Insulin and Diabetes Pills Can Be Dangerous Drugs
Insulin and oral diabetes drugs were in the news recently, as a recent article in the New England Journal of Medicine caught the media’s attention: Emergency Hospitalizations for Adverse Drug Events in Older Americans was in November 24, 2011 issue.
The authors identified four medications (or medication classes) which were implicated for 2/3 of hospitalizations for drug-related side effects in the elderly. Insulins (13.9% of the hospitalizations) and oral hypoglycemic agents (10.7%) were two of the four medications. (Warfarin and other anticlotting drugs were the other ones that were commonly involved.)
The researchers reviewed data from the National Electronic Injury Surveillance System-Cooperative Adverse Drug Event Surveillance project for 2007 through 2009, to estimate the frequency and rates of hospitalization after emergency department visits for adverse drug events in U.S. adults 65 years of age or older. Nearly two thirds of these emergency hospitalizations were due to unintentional overdoses.
They concluded that “improved management of … antidiabetic drugs has the potential to reduce hospitalizations for adverse drug events in older adults.” I think that’s an understatement - if we could improve the care of people with diabetes, both in the elderly and for the rest of us, and devise approaches that would limit the possibility of severe hypoglycemia, then the risks and costs of hospitalization for drug side effects would be minimized.
Here are some ideas that physicians, pharmacists, patients, and family members should consider when caring for elderly people with diabetes:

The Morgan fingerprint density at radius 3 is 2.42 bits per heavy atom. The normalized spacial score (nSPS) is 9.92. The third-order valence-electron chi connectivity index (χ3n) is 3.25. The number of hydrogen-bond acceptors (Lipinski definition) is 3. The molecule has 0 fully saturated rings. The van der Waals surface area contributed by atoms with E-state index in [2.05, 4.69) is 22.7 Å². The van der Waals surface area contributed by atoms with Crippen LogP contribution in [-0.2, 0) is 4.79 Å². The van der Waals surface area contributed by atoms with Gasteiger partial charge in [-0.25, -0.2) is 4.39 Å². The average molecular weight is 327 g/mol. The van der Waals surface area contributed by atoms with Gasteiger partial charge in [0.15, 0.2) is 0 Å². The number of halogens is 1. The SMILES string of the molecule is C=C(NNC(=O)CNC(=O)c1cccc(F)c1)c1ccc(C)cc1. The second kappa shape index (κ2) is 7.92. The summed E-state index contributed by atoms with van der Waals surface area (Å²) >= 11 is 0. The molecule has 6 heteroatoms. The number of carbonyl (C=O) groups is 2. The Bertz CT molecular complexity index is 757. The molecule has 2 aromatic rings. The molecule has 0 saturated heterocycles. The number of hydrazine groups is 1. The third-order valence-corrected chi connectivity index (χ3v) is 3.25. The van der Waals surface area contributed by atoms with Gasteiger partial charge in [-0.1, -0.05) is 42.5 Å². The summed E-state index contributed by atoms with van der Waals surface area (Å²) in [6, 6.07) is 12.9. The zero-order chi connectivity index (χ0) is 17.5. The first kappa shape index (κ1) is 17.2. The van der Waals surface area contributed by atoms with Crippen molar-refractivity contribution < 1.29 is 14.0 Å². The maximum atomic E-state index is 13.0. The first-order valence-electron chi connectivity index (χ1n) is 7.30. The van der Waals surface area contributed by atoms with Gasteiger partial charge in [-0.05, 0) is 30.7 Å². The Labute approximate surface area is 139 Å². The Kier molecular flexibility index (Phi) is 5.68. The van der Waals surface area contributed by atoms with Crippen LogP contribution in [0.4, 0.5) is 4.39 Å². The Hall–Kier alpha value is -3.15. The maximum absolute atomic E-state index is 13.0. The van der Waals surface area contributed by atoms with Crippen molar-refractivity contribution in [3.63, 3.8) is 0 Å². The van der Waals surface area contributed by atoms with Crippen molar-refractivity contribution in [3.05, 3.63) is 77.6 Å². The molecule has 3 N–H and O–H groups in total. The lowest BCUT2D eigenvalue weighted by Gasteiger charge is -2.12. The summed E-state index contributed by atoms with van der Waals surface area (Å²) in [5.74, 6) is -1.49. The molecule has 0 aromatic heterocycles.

- Older people should be started on smaller doses of insulin and other diabetes drugs than younger folks. There’s rarely any reason to aim for tight control in the first few days or weeks of diabetes therapy, so “start low and go slow” should be the mantra.
- As older folks are frequently on multiple medications, drug interactions have to be watched for. And there are drug interactions that we physicians might not know about: for example, I wrote recently that Prozac (an antidepressant) can decrease blood glucose spectacularly in some folks on diabetes medications.
- Illnesses that cause decreased activity or decreased appetite will change the requirement for antidiabetic medicaions. Physicians and others caring for acutely ill elderly patients should plan to adjust diabetes medications accordingly, and be sure that someone is checking the sick person’s blood sugar levels regularly and reporting any changes in the patterns that are observed.
- Doctors, diabetes educators, home health nurses, and pharmacists should review medication lists periodically with their older patients to make sure the medications are still needed and to look for drug interactions.
- Elderly patients are more likely to have multiple medical disorders, and to be seeing multiple practitioners, and getting multiple medications. Pharmacists and physicians alike should have a comprehensive list of all the medications the patient is taking - but it’s really only the patient and their family can keep the list current. I keep my list on a small printout in my wallet so it’s always available.
- Every physician caring for a patient should be aware that the patient has diabetes, to avoid prescribing marginally-needed medications that might interact with glucose control - for example, if the patient has poison ivy, is the use of steroids really necessary - the steroids will inevitably cause hyperglycemia.
If you have other ideas that have worked to help an elderly family member or friend to avoid diabetes disasters, let us know
Bill Quick, M.D., is a physician who is living with diabetes. He is the editor of www.D-is-for-Diabetes.com. Dr. Quick wrote about diabetes for HealthCentral.